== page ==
Well here it is! Almost 5 months have passed since I got off the plane with Emily and Garret and we worked our way through the maze of people at the Port au Prince Arrivals terminal. So much has happened, so many friendships and days of work and play and some sorrows.
I have loved my time here. I smile as I realize the purpose of why God sent me here. It is not always for us to know...but it is for us to listen to Him speak (through the Bible, through others, through the thoughts He places in our heads) and to obey.
I have been working with some amazing people, both "blan" and "Haitian".....when the Haitian kids call at me "hey blan", I call back to them "wi, mwen blan. Ou nwa". There's always lots of laughter at that!
Immediately upon arrival, Joel and Karlyn and Emily and Garret and I started working with a surgical team from Nebraska. Now that I sit in the cool of the Haitian "winter", it is hard to really remember how very hot we were in August. Just breathing made us sweat! It was almost useless to take a shower. It was a great educational experience for Joel and Garret...one I'm sure they won't ever forget in their nursing careers. I loved to have time to spend with Emily and work alongside her and share the time. And I loved meeting Karlyn, my dear friend Rachel's daughter, who is a very knowledgable nurse and amazing person! (just like her mom)
My time at OSAPO Clinic was very special...because of the people I met and worked with and got to know. It is an amazing organization...well run, efficient and very caring in its' health care of the people. As was talked about yesterday when we celebrated our time together, it was spoken of as a family that cares for each other. I enjoyed my teaching time with 5 of the nurses, passing on knowledge of working in an operating room. I am very thankful to Shirley and Annette and Fiona for passing on their teaching materials/courses to me.
OSAPO has been asked to take over the administration of the nearby Pierre Payen Hospital. This is where I worked with the surgical teams in August, October and November. I also worked there last year and so know many of the people well and what is needed to happen there. It has been poorly run for the past few years and basically has become a shell of a building, erratically staffed and has a record of very poor service. OSAPO will make a difference. I've been asked to sit on a Board overseeing the transition of the hospital becoming a "place of good service" again and I'm very happy to do so. To this end, I have said I will return next year. Right now, renovations have started, meetings have been held with the existing staff, recommendations are being considered. It will all take time...but the community will greatly benefit in the long run!
I also was very blessed with the friendship of Ann Hume. If you haven't gone to her website, go now www.bonsamaritan.org Hers is an amazing story and I am so very thankful to have gotten to know her and work with her and share her wonderful home with her and the children. God is soooo good to me. Thank you Ann for being who you are and what you do.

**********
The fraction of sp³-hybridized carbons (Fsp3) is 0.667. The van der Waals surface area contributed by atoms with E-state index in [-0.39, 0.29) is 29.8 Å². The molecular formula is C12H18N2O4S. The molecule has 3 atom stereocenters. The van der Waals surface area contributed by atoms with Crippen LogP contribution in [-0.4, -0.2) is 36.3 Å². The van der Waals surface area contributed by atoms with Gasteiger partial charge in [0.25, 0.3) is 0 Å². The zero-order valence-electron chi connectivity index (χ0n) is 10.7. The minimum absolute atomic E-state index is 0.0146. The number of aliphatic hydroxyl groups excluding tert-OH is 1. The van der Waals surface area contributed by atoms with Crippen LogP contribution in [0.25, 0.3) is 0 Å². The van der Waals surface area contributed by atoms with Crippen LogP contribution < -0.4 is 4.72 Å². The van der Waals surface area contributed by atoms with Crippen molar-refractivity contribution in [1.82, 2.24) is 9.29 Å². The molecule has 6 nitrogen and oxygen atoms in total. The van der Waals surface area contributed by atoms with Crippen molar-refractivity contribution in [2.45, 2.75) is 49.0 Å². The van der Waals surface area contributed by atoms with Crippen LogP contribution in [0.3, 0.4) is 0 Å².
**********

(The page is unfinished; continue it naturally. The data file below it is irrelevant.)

I've had many tap-tap rides back and forth to work at Pierre Payen. I share them with many Haitians and chickens and even a goat once. It's the main method of transportation during the daylight. After dark, there aren't many on the road as they don't often have lights! I ride motos to OSAPO as it's up a road/path into the mountains. Cars can drive up there but it's like 4-wheeling at home! I have been in beautiful homes and in thatched roofs huts. I have always been welcomed whereever I am. I have never felt threatened or afraid. I've learned to drive on Haitian roads and that is an experience everyone should try. The large buses and trucks drive over the center line, as fast as their vehicles will go, and blow their horns for all to get out of their way. It's a very nerve-racking experience at times. I've learned to drive with my eyes on the rear view mirror and if I see one of them coming, I give them lots of room to pass me. Everywhere there are people walking and they're thankful if we stop so they can climb into the back of the truck. There are donkeys carrying produce to market, there are women with huge loads of their heads going down the hillside to sell what they can, only to have to return home later in the day on foot.
Most evenings I have heard people singing...there are many small churches around and people gather as it is dark here by 6 and not many have electricity. Often the churches have a generator and one light bulb. Faith in God and belief in His help is strong here....no one walks around angry at their fate in life. It's just life to be lived in Haiti and as I say "bonjou" to all I meet, I'm always greeted with a beautiful white-toothed smile against their very black faces. A pure joy to have lived here for this short while!